MATERIALS AND METHODSStrains and plasmid construction. See Table S2 in the supplemental material for a list of all strains used in this work. E. coli K-12 strain BW25113-T7 was generated by transferring araB::T7-RNAp-tetA from IY5163 to BW25113 by P1 transduction. Successful transduction was verified by PCR. BW25113-T7m2,5,7′ (Fig. 2A) was generated using three rounds of oligonucleotide-mediated recombination with ftsA-m257-spacer.recomb and the pKD46 plasmid encoding the λ red recombination genes (49, 50). The oligonucleotide contained two phosphorothioate linkages at each end to improve the recombination efficiency (51, 52). Successful recombinants were verified by PCR and by sequencing.See Table S2 in the supplemental material for a list of all plasmids used in this work. The origins of replication for the pCas3, pCasA-E, and pCRISPR plasmids used with E. coli and S. enterica belong to different incompatibility groups (26, 53). To generate the pCasA-E plasmid lacking the casABCDE operon (pCasA-E′), pCasA-E was digested with NcoI/NotI, blunt ended using Pfu polymerase, and ligated.To generate the pCRISPR plasmid, the pBAD18 plasmid (53) was linearized with XbaI and amplified by PCR using primers pBAD18.fwd/pBAD18.rev. A chemically synthesized gBlock (IDT) was then inserted downstream of the PBAD promoter by Gibson assembly (54). The gBlock encoded four repeats and three intervening spacers from the endogenous CRISPR locus in E. coli K-12 MG1655 (see Table S2 in the supplemental material), where the first spacer was modified to include a KpnI restriction site and an XhoI restriction site. These restriction sites allow the sequential insertion of engineered repeat-spacer pairs (see Fig. S2). Each pair was chemically synthesized as two oligonucleotides (IDT), phosphorylated with polynucleotide kinase, annealed, and ligated into the pCRISPR plasmid digested with KpnI and XhoI.The pBAD18-asd,msbA,ftsA,nusB plasmid was constructed in a manner similar to that for the pCRISPR plasmid, wherein a chemically synthesized gBlock (IDT) was inserted downstream of the PBAD promoter of the linearized pBAD18 plasmid by Gibson assembly (54). The gBlock encoded the first repeat-spacer sequence from the endogenous E. coli CRISPR locus, followed by five repeats and four intervening spacers targeting four different locations in E. coli Bw25113 (asd, msbA, ftsA, and nusB) (see Table S2 in the supplemental material).To generate pORI28 (55) with engineered spacers, pORI28 and each insert generated through PCR assembly were digested with BamHI and SacI and ligated together. To generate the insert encoding the lacZ1 spacer, template-free PCR was conducted with C1-lacZ1.fwd/C1-lacZ1.rev, followed by using the resulting product in a subsequent PCR with C1-BamHI.fwd/C1C3-SacI.rev. To generate the inserts encoding the lacZ2 and lacZ3 spacers, first the CRISPR3 leader region was amplified by PCR from LMD-9 genomic DNA with C3-leader.fwd/C3-leader.rev. Next, the resulting product was used as the template in a subsequent PCR with C3-leader.fwd/C3-lacZ2.rev or C3-leader.fwd/C3-lacZ3.rev. Finally, each PCR product was used as the template in a final round of PCR with C3-leader.fwd/C1C3-SacI.rev. All oligonucleotides and enzymes were purchased from IDT and NEB, respectively. All cloned plasmids were verified by sequencing.Growth conditions. All E. coli and Salmonella strains were cultured in LB medium (10 g/liter tryptone, 5 g/liter yeast extract, and 10 g/liter sodium chloride) at 37°C and 250 rpm with appropriate antibiotics. The same strains were plated on LB agar (LB medium with 1.5% agar) supplemented with appropriate inducers and incubated at 37°C. S. thermophilus LMD-9 was cultured in Elliker broth (Elliker medium Difco supplemented with 1% beef extract) and plated on Elliker agar (Elliker broth with 1.5% agar) (56). Both culturing and plating of LMD-9 were conducted at 37°C. Antibiotics were administered at the following final concentrations: 50 µg/ml streptomycin, 50 µg/ml kanamycin, 50 µg/ml ampicillin, 2 µg/ml chloramphenicol, and 2 µg/ml erythromycin. Inducers were administered at the following final concentrations: 0.1 mM IPTG and 0.02% l-arabinose.Design of native CRISPR RNAs. An overview of the approach to design and insert spacer sequences into the CRISPR array within the pCRISPR plasmid is shown in Fig. S2 in the supplemental material. The spacers were designed by identifying one of the known PAMs for the type I-E CRISPR-Cas system in E. coli (AAG, GAG, GAG, and ATG). The downstream 32 nucleotides (nt) were then used as the spacer within the engineered repeat-spacer pair. Note that the last two nucleotides of the spacer are fixed as TC because of the adopted cloning strategy (see Fig. S2). However, these nucleotides fall well outside the seed region and therefore are expected to have a negligible effect on targeting.The spacers for S. thermophilus were designed by identifying a known PAM for CRISPR1 (NNAGAAW) or for CRISPR3 (NGGNG) (10). The sequence of the 31 nt upstream of each PAM was integrated into oligonucleotides that were used to generate a leader region followed by a single repeat-spacer-repeat that was subsequently cloned into pORI28. This construct relies on processing through the native tracrRNA and RNase III.Transformation assay. Freezer stocks of E. coli and Salmonella strains harboring pCas3 and pCasA-E (or pCasA-E′) were streaked to isolation on LB agar. Individual colonies were inoculated into 3 ml of LB medium and shaken overnight at 37°C. The cultures then were back diluted into 25 ml of LB medium and grown to an A600 of 0.6 to 0.8, which was measured on a Nanodrop 2000c spectrophotometer (Thermo Scientific). The cells were then pelleted and washed with ice-cold 10% glycerol 2 times before being resuspended in 150 to 350 µl of 10% glycerol. The resuspended cells (50 µl) were transformed with 50 ng of pCRISPR or pCRISPR encoding the indicated spacer, using a MicroPulser electroporator (Bio-Rad), and recovered in 300 µl of SOC medium (Quality Biological) for 1 h (E. coli) or for 2 h (Salmonella). After the recovery period, 200 µl of different dilutions of the cells were plated on LB agar with inducers. The transformation efficiency was calculated by dividing the number of transformants for the tested plasmid by the number of transformants for the original pCRISPR plasmid. To normalize for experimental variability in transformation efficiency, the same batch of cells prepared for electroporation was transformed with each tested plasmid and the original pCRISPR plasmid.S. thermophilus strain LMD-9 harboring pTRK669 was grown in 50 ml of Elliker broth and prepared for electroporation as described previously, which concentrated the culture 100-fold (57). The resuspended cells (50 µl) were transformed with 1 µg of the pORI28 control plasmid or pORI28 containing the indicated spacer. Transformed cells were recovered in 950 µl of Elliker broth overnight and plated on Elliker agar. Plates were then incubated for 48 h in a Coy anaerobic chamber with a gas mixture of 10% hydrogen, 5% carbon dioxide, and 85% nitrogen before the colonies were counted. The transformation efficiency was calculated by dividing the number of transformants for the tested plasmid by the number of transformants for the pORI28 control plasmid.The average limit of detection of the killing assay, calculated as 1/(no. of transformants for the control plasmid) was 7 × 10−7 for E. coli, 4 × 10−7 for Salmonella, and 2 × 10−3 for S. thermophilus. The high transformation efficiency for Salmonella was achieved by purifying the pCRISPR plasmids, the pCas3 plasmid, and the pCasA-E plasmid individually from SB300A#1.Mixed-culture transformation assay. The transformation assay for mixed cultures resembled that for the pure culture with a few notable differences. Cultures of E. coli K-12 and E. coli B strains harboring pCas3 and pCasA-E (or pCasA-E′) were grown separately to an A600 of ~0.8, and then equal numbers of cells were mixed from the back dilutions prior to preparing the culture for electroporation. An aliquot of the resuspended cell mixture (50 µl) was then transformed with the pCRISPR plasmid, pCRISPR encoding the indicated spacer, or a defined mixture of both plasmids for a total of 100 ng. The transformed cells were recovered in 300 µl of SOC medium for 90 min. After the recovery period, 200 µl of different dilutions of the cells were plated on LB agar with inducers and appropriate antibiotics. The ratio of blue (E. coli B) to white (E. coli K-12) colonies on the sample plate was divided by the same ratio on the pCRISPR plate, yielding the normalized ratio. To normalize for experimental variability in transformation efficiency, the same batches of cell mixtures prepared for electroporation were transformed with each tested plasmid mixture and the pCRISPR control plasmid.Analysis of escape mutants. Colonies from the transformation assay with the α-ftsA plasmid (pCB304) were inoculated into 5 ml of LB medium with appropriate antibiotics and inducers. Growth was assessed based on the A600 after 13.5 h of growth. Cultures exhibiting measurable growth (A600 > 0.01) were stored as glycerol stocks. Plasmids were then isolated from each escape mutant, and equal amounts of DNA were resolved by agarose gel electrophoresis. Each isolated set of plasmids was also transformed into E. coli K-12 and plated on LB agar containing one of the three antibiotics. Finally, the plasmid mixture from each escape mutant was sequenced using primers that specifically bind within the PBAD promoter or the double terminator of the α-ftsA plasmid. To analyze the protospacers, approximately 400 bp surrounding the protospacer within the ftsA gene of the escape mutant was PCR amplified and subjected to sequencing.Statistical analyses. All P values were calculated using the Student t test, assuming log-normal distributions, two tails, and unequal variances.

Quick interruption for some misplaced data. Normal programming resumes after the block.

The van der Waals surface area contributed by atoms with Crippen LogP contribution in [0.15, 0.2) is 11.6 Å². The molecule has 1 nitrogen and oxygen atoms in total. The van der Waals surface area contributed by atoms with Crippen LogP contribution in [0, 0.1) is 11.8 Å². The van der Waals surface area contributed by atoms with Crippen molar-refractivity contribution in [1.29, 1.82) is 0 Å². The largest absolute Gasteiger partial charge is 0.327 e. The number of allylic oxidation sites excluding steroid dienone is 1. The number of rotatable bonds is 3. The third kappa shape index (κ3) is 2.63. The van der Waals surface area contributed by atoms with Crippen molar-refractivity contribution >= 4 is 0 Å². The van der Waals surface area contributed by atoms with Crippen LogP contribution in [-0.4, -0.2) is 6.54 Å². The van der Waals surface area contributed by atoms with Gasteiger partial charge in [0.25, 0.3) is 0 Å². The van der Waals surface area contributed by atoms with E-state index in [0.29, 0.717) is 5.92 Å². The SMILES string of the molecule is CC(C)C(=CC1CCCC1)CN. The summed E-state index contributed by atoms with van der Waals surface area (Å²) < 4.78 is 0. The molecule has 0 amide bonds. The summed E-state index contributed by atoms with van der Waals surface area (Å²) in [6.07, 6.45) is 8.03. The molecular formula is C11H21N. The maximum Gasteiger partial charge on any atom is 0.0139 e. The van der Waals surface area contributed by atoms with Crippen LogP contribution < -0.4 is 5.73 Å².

Article TitleProgrammable Removal of Bacterial Strains by Use of Genome-Targeting CRISPR-Cas Systems
CRISPR (clustered regularly interspaced short palindromic repeats)-Cas (CRISPR-associated) systems in bacteria and archaea employ CRISPR RNAs to specifically recognize the complementary DNA of foreign invaders, leading to sequence-specific cleavage or degradation of the target DNA. Recent work has shown that the accidental or intentional targeting of the bacterial genome is cytotoxic and can lead to cell death. Here, we have demonstrated that genome targeting with CRISPR-Cas systems can be employed for the sequence-specific and titratable removal of individual bacterial strains and species. Using the type I-E CRISPR-Cas system inEscherichia colias a model, we found that this effect could be elicited using native or imported systems and was similarly potent regardless of the genomic location, strand, or transcriptional activity of the target sequence. Furthermore, the specificity of targeting with CRISPR RNAs could readily distinguish between even highly similar strains in pure or mixed cultures. Finally, varying the collection of delivered CRISPR RNAs could quantitatively control the relative number of individual strains within a mixed culture. Critically, the observed selectivity and programmability of bacterial removal would be virtually impossible with traditional antibiotics, bacteriophages, selectable markers, or tailored growth conditions. Once delivery challenges are addressed, we envision that this approach could offer a novel means to quantitatively control the composition of environmental and industrial microbial consortia and may open new avenues for the development of “smart” antibiotics that circumvent multidrug resistance and differentiate between pathogenic and beneficial microorganisms.